If there’s an underlying cause, such as a tumor or injury, treatment of the scoliosis will depend on treatment for the underlying condition.
Treatment for idiopathic scoliosis varies depending on your age, the severity of the spinal curve, and the likelihood that the scoliosis will get worse with time.
Wait and watch
Children who are still growing and have mild scoliosis will get rechecked every 6 months to see if the curve is getting worse. For many children, no treatment is necessary.
Wearing a brace won’t fix an existing curve, but it can prevent the curve from getting worse as you grow.
A close-fitting plastic brace is worn day and night, but can be taken off for sports and other activities. A brace is no longer useful once your bones have stopped growing.
Chiropractic treatment may help those living with scoliosis to alleviate pain and increase flexibility. Note that this kind of treatment won’t cure scoliosis.
Research in this area is limited, but
It’s important to see a chiropractor who specializes in scoliosis, as non-specialists could potentially make the condition worse.
Your surgeon can use a procedure called spinal fusion to straighten the curve in your spine. Your doctor adds bone grafts to the curved area of the spine, which will then heal into a single, solid bone.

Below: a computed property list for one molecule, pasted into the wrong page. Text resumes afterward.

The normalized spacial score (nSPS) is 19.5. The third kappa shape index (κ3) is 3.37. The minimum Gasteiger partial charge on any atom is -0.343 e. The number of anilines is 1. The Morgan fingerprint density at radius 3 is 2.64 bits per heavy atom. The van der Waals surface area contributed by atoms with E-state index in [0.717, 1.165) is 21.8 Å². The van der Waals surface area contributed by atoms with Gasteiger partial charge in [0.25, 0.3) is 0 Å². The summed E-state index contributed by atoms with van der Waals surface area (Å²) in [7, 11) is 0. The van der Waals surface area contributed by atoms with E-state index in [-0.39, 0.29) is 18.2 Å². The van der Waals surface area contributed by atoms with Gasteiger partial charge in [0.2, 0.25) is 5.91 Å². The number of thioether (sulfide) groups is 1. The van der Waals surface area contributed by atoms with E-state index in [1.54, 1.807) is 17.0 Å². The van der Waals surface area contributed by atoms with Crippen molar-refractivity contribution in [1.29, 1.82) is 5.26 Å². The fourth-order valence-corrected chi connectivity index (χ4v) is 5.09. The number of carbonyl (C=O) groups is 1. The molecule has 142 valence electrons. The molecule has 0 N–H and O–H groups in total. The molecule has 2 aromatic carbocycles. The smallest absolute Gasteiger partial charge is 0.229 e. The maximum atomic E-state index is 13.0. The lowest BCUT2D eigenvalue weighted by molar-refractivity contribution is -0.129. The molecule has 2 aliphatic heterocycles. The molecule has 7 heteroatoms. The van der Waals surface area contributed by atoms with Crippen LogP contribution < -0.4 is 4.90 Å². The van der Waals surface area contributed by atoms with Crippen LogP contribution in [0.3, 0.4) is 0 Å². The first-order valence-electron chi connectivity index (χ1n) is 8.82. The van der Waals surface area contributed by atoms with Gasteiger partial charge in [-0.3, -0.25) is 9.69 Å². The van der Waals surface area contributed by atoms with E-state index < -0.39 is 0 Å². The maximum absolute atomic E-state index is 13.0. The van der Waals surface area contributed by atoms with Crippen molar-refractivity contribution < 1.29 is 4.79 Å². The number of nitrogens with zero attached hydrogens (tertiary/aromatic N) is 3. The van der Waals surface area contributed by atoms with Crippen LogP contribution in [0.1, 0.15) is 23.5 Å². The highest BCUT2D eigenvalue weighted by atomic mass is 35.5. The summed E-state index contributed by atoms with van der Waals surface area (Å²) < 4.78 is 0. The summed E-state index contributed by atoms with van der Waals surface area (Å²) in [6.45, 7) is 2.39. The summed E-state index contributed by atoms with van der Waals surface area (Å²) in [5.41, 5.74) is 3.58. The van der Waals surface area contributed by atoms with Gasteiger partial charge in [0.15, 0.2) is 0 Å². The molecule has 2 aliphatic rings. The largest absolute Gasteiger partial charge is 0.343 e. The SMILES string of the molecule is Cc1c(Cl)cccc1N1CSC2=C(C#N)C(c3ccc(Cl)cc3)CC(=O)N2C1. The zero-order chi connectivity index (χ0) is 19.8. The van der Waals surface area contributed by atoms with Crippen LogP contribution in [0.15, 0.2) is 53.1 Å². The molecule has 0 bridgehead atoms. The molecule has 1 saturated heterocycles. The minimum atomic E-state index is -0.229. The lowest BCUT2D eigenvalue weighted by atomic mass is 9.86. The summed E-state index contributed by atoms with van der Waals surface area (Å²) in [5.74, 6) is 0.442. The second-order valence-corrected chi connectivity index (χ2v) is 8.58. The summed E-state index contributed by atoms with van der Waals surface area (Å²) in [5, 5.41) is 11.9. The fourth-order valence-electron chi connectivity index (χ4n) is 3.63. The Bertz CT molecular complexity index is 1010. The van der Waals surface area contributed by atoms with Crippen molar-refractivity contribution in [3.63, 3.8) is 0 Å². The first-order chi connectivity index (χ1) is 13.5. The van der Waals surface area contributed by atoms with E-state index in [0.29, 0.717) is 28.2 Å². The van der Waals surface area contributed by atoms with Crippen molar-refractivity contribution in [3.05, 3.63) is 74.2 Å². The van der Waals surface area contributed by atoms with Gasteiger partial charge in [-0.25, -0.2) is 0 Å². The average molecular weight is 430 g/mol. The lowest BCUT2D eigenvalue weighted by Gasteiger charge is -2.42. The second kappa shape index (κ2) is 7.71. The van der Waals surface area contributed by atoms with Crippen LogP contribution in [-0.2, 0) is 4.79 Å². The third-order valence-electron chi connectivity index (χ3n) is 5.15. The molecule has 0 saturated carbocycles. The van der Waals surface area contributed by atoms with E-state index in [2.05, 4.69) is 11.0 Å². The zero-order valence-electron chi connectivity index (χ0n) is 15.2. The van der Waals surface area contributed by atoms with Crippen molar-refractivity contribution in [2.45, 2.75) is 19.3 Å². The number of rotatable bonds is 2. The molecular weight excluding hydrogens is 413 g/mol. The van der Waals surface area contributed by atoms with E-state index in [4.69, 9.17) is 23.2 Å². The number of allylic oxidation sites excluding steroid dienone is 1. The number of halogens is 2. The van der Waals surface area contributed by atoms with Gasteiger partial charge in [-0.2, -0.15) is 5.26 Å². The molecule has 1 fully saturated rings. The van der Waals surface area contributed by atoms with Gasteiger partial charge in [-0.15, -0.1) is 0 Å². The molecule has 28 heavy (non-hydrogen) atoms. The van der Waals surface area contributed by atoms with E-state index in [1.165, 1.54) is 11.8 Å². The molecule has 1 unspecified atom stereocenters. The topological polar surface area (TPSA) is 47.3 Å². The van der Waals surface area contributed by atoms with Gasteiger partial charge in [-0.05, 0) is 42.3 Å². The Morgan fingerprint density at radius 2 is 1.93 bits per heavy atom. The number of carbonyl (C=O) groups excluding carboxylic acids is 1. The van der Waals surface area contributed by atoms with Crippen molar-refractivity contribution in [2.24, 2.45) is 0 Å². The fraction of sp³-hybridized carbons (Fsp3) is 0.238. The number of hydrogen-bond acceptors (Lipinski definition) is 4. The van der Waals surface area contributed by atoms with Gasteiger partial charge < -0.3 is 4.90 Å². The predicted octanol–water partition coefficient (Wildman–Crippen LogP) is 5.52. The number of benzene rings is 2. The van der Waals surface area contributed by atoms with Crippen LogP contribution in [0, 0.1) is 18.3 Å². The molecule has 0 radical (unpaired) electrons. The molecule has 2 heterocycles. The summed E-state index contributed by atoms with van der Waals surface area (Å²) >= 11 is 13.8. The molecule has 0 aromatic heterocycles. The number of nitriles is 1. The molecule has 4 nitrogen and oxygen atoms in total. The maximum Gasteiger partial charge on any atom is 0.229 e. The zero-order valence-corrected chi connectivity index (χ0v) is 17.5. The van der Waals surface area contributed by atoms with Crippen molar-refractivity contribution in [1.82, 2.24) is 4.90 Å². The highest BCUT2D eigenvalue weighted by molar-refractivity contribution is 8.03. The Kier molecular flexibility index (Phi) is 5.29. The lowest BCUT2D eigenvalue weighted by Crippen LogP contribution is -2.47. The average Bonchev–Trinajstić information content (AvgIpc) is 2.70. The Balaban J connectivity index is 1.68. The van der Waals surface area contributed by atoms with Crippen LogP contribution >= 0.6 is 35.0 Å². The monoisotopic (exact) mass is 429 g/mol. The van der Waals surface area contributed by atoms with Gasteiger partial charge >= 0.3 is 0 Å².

Metal rods may be attached to the spine to keep your backbone straight while the segments of spine fuse together. If you’re still growing, your surgeon may use a rod that can be adjusted as you grow.
Exercise can’t fix your curvature, but it’s important for overall health. Don’t avoid exercise because of scoliosis unless your doctor says so.
Some issues you and the doctor will consider when deciding on a treatment plan include:
Maturity: If your spine’s still growing and changing, waiting and watching — or bracing — may make the most sense until you’ve stopped growing.
Severity of curve: Unless other factors are involved, curves of 10 to 25 degrees can be watched. Curves of 25 to 45 degrees should be braced if you’re still growing. Curves of 45 degrees or more will usually need surgical correction.
Location of curve: Thoracic curves, or curves in the center of the back, are more likely to get worse than curves in the upper or lower back.
Sex: Girls are much more likely than boys to have curves that get worse over time.
Curve pattern: S-shaped curves often worsen more than C-shaped curves.
If your levoscoliosis is in your middle back, your ribcage may press against your heart and lungs. That could result in breathing problems and fatigue. In rare cases, it can cause heart failure.
If you had scoliosis as a child, you may have chronic back pain as an adult.
If you have levoscoliosis, you’ll most likely be able to live a full and active life, including participating in sports.
If you had spinal fusion to straighten your curve, you won’t be able to move in certain ways, so some sports may be harder than others. Your doctor may not want you to play contact sports, such as football.
Spinal fusion also won’t make pregnancy or delivery any more dangerous for you.
Living with scoliosis, wearing a brace, or facing surgery can be difficult for some people. You may find it beneficial to join a scoliosis support group. Your doctor or other hospital staff may be able to recommend a group, or you can search online.